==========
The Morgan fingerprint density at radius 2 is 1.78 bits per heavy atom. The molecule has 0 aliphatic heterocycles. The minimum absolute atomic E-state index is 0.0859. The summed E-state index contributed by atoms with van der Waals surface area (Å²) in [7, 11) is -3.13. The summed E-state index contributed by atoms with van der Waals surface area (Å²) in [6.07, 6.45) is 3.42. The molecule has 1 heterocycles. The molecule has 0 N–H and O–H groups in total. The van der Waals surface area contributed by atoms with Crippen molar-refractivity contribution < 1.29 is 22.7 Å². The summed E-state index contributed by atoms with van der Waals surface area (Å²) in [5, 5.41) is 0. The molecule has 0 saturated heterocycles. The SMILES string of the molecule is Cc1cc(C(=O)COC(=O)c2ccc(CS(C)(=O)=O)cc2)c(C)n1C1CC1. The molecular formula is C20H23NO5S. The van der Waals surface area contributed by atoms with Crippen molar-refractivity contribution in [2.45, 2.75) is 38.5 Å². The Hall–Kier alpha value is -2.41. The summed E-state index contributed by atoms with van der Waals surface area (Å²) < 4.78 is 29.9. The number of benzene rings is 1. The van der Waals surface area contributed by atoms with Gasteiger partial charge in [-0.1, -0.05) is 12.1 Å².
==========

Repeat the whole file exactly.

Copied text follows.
The Morgan fingerprint density at radius 2 is 1.78 bits per heavy atom. The molecule has 0 aliphatic heterocycles. The minimum absolute atomic E-state index is 0.0859. The summed E-state index contributed by atoms with van der Waals surface area (Å²) in [7, 11) is -3.13. The summed E-state index contributed by atoms with van der Waals surface area (Å²) in [6.07, 6.45) is 3.42. The molecule has 1 heterocycles. The molecule has 0 N–H and O–H groups in total. The van der Waals surface area contributed by atoms with Crippen molar-refractivity contribution < 1.29 is 22.7 Å². The summed E-state index contributed by atoms with van der Waals surface area (Å²) in [5, 5.41) is 0. The molecule has 0 saturated heterocycles. The SMILES string of the molecule is Cc1cc(C(=O)COC(=O)c2ccc(CS(C)(=O)=O)cc2)c(C)n1C1CC1. The molecular formula is C20H23NO5S. The van der Waals surface area contributed by atoms with Crippen molar-refractivity contribution in [2.45, 2.75) is 38.5 Å². The Hall–Kier alpha value is -2.41. The summed E-state index contributed by atoms with van der Waals surface area (Å²) < 4.78 is 29.9. The number of benzene rings is 1. The van der Waals surface area contributed by atoms with Gasteiger partial charge in [-0.1, -0.05) is 12.1 Å².